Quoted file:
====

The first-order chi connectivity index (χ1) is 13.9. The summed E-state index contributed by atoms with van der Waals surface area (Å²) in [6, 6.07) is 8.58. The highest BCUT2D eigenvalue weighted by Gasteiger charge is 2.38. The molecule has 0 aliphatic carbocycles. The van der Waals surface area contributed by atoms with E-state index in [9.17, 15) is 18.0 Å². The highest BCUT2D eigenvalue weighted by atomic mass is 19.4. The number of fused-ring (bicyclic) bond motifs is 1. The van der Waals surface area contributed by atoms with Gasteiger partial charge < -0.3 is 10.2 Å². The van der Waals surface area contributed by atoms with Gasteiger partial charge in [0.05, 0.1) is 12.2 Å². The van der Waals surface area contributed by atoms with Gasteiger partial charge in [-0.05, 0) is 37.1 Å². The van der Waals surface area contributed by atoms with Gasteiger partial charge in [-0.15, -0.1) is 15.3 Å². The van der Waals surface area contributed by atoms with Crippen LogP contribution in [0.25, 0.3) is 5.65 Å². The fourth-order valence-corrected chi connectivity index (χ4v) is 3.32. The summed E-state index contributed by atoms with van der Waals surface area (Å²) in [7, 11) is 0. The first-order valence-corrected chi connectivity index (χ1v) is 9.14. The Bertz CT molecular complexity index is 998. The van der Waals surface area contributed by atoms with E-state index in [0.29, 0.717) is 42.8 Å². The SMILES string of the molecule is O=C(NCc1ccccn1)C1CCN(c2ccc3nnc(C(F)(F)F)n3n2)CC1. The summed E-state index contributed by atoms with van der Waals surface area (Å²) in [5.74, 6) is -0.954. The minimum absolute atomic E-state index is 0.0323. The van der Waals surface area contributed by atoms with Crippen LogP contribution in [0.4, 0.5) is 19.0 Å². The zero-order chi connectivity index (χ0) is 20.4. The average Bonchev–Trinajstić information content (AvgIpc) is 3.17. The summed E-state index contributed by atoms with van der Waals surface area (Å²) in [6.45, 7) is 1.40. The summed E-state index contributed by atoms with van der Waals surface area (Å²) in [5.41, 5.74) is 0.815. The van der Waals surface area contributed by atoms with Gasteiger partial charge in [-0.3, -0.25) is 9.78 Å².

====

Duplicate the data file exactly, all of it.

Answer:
The first-order chi connectivity index (χ1) is 13.9. The summed E-state index contributed by atoms with van der Waals surface area (Å²) in [6, 6.07) is 8.58. The highest BCUT2D eigenvalue weighted by Gasteiger charge is 2.38. The molecule has 0 aliphatic carbocycles. The van der Waals surface area contributed by atoms with E-state index in [9.17, 15) is 18.0 Å². The highest BCUT2D eigenvalue weighted by atomic mass is 19.4. The number of fused-ring (bicyclic) bond motifs is 1. The van der Waals surface area contributed by atoms with Gasteiger partial charge < -0.3 is 10.2 Å². The van der Waals surface area contributed by atoms with Gasteiger partial charge in [0.05, 0.1) is 12.2 Å². The van der Waals surface area contributed by atoms with Gasteiger partial charge in [-0.05, 0) is 37.1 Å². The van der Waals surface area contributed by atoms with Gasteiger partial charge in [-0.15, -0.1) is 15.3 Å². The van der Waals surface area contributed by atoms with Crippen LogP contribution in [0.25, 0.3) is 5.65 Å². The fourth-order valence-corrected chi connectivity index (χ4v) is 3.32. The summed E-state index contributed by atoms with van der Waals surface area (Å²) in [7, 11) is 0. The first-order valence-corrected chi connectivity index (χ1v) is 9.14. The Bertz CT molecular complexity index is 998. The van der Waals surface area contributed by atoms with E-state index in [0.29, 0.717) is 42.8 Å². The SMILES string of the molecule is O=C(NCc1ccccn1)C1CCN(c2ccc3nnc(C(F)(F)F)n3n2)CC1. The summed E-state index contributed by atoms with van der Waals surface area (Å²) in [5.74, 6) is -0.954. The minimum absolute atomic E-state index is 0.0323. The van der Waals surface area contributed by atoms with Crippen LogP contribution in [0.4, 0.5) is 19.0 Å². The zero-order chi connectivity index (χ0) is 20.4. The average Bonchev–Trinajstić information content (AvgIpc) is 3.17. The summed E-state index contributed by atoms with van der Waals surface area (Å²) in [6.45, 7) is 1.40. The summed E-state index contributed by atoms with van der Waals surface area (Å²) in [5.41, 5.74) is 0.815. The van der Waals surface area contributed by atoms with Gasteiger partial charge in [-0.3, -0.25) is 9.78 Å².